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Courthouse will get reconfigured

KINGWOOD — For 89 years, the Preston County Courthouse has served the residents of Preston County.

It replaced a brick courthouse that was torn down in 1933. The sandstone for its facades was quarried locally, and the final cost of constructing it was $113,500.19.

The building was dedicated Aug. 25, 1934.

Recently a reconfiguring of the courthouse was approved by the state Supreme Court, according to an email from Pat Moats, director, Division of Technology and Facility Services at the West Virginia Supreme Court of Appeals. Changes being made will make room for an office and courtroom for a second circuit judge, who will take office January 2025.

According to the blueprints, the reconfiguration will impact only the second floor of the building. The offices most affected by the change will be magistrate court, which led to Magistrate Bo Ward telling commissioners during a recent commission meeting that members of the magistrate court had no say in the changes that were to be made to the second floor.

According to records, last year the magistrate court handled 2,000-plus cases. Some of the cases this number doesn’t include are mental hygiene cases, civil cases, protective orders, fugitive from justice arraignments and personal safety orders. Cases such as mental hygiene, protective orders and all appealed cases go through magistrate court before being sent to circuit court, which is located on the third floor.

In an email, County Administrator Nathan Raybeck said Preston and Tucker counties will constitute the 22nd Circuit and will have two judges with the additional circuit judge to be elected at the regularly scheduled election held in 2024. He said the two counties will share the new circuit judge, and according to Raybeck, the new judge will only be in Tucker County one day each week.

Circuit Judge Stephen Shaffer said the state Legislature and the Supreme Court awarded a second judge because abuse and neglect and felony cases have raised significantly since 2011. He said between 2011-13, there were 115 abuse and neglect cases and 242 felony cases. From 2019-21, Shaffer said the numbers rose to 366 abuse and neglect cases and 430 felony cases, almost doubling the earlier numbers.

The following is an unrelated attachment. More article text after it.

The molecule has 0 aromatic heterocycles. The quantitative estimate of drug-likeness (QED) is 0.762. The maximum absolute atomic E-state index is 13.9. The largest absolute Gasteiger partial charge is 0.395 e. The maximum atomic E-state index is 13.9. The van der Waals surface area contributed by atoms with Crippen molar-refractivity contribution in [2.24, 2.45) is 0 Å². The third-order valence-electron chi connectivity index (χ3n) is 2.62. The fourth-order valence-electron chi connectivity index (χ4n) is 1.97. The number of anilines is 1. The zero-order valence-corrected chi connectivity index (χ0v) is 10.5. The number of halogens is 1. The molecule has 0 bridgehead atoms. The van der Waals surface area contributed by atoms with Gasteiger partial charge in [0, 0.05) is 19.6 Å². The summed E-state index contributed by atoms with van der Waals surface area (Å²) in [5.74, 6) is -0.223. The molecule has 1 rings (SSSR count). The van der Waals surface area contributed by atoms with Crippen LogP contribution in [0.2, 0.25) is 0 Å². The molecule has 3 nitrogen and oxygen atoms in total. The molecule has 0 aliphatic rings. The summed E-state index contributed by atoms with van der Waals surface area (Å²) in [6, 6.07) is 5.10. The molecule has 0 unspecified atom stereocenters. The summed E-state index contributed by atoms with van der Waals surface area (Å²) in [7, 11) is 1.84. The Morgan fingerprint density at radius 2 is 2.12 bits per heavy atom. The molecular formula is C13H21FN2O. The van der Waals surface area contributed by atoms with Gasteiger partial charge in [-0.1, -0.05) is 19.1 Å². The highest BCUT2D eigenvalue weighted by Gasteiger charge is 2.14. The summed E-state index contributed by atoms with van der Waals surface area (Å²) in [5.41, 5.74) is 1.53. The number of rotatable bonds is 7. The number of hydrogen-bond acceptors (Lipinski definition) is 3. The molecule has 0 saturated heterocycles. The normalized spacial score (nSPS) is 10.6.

“These numbers don’t include civil cases, juvenile cases, habias cases, guardianship cases and all other cases,” he said.

Shaffer said the new judge will be located on the second floor and will be using the current magistrate courtroom as a second circuit court courtroom. He said a new courtroom will be provided for the magistrate court.

“The new magistrate’s courtroom will be constructed on the second floor,” he said. “All of the courts will be in the courthouse where security is already in place,” Shaffer said.

Shaffer said the entire construction project will take place without any interruptions in services. He said he spent between 100 and 150 hours working on the project with the architects, the county commission and the supreme court.

“I worked with a historical architect from the Mills Group and the historical nature of the court house will be maintained. I’m proud of this building and I don’t let anyone disrespect it,” he said.

Shaffer said reconstruction work on the courthouse will begin by April 1, and it will take possibly six to seven months to complete.

“Both the magistrates and the second judge will have nice offices and court rooms when it is completed,” Shaffer said. “All the state guidelines have been met. The supreme court has seen to that.”

Earlier, commissioner Samantha Stone said the county has received $100,000 in funds from the Courthouse Facilities Improvement Authority (CFIA) to go toward the reconstruction. She said the current courthouse project is expected to be $500,000. Stone said the commission has not yet received any other grant monies for the project.

She said the West Virginia Legislature created CFIA in 2021 to assist county governments with funding to modify existent courthouse facilities and to construct new courthouse structures.